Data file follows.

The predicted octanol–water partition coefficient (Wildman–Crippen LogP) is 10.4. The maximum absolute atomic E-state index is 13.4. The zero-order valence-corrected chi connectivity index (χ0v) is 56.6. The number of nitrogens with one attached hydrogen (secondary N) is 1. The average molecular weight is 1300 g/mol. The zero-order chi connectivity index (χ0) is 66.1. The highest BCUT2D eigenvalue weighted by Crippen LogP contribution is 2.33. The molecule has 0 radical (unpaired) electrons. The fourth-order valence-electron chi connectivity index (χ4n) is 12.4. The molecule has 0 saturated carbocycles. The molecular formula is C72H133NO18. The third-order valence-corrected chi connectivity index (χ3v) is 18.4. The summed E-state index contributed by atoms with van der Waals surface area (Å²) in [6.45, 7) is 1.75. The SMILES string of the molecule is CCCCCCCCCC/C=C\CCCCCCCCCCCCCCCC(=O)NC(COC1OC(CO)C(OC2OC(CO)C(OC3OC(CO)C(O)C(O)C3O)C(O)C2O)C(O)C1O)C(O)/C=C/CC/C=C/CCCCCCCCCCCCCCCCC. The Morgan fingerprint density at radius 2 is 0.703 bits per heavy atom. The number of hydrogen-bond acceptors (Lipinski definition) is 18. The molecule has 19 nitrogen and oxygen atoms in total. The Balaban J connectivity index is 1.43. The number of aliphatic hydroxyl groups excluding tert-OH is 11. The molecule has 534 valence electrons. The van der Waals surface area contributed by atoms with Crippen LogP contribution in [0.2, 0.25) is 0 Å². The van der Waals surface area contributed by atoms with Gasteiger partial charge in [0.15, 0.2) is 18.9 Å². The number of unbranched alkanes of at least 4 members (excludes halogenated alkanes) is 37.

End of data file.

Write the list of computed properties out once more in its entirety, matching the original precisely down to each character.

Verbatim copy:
The predicted octanol–water partition coefficient (Wildman–Crippen LogP) is 10.4. The maximum absolute atomic E-state index is 13.4. The zero-order valence-corrected chi connectivity index (χ0v) is 56.6. The number of nitrogens with one attached hydrogen (secondary N) is 1. The average molecular weight is 1300 g/mol. The zero-order chi connectivity index (χ0) is 66.1. The highest BCUT2D eigenvalue weighted by Crippen LogP contribution is 2.33. The molecule has 0 radical (unpaired) electrons. The fourth-order valence-electron chi connectivity index (χ4n) is 12.4. The molecule has 0 saturated carbocycles. The molecular formula is C72H133NO18. The third-order valence-corrected chi connectivity index (χ3v) is 18.4. The summed E-state index contributed by atoms with van der Waals surface area (Å²) in [6.45, 7) is 1.75. The SMILES string of the molecule is CCCCCCCCCC/C=C\CCCCCCCCCCCCCCCC(=O)NC(COC1OC(CO)C(OC2OC(CO)C(OC3OC(CO)C(O)C(O)C3O)C(O)C2O)C(O)C1O)C(O)/C=C/CC/C=C/CCCCCCCCCCCCCCCCC. The Morgan fingerprint density at radius 2 is 0.703 bits per heavy atom. The number of hydrogen-bond acceptors (Lipinski definition) is 18. The molecule has 19 nitrogen and oxygen atoms in total. The Balaban J connectivity index is 1.43. The number of aliphatic hydroxyl groups excluding tert-OH is 11. The molecule has 534 valence electrons. The van der Waals surface area contributed by atoms with Crippen LogP contribution in [0.2, 0.25) is 0 Å². The van der Waals surface area contributed by atoms with Gasteiger partial charge in [0.15, 0.2) is 18.9 Å². The number of unbranched alkanes of at least 4 members (excludes halogenated alkanes) is 37.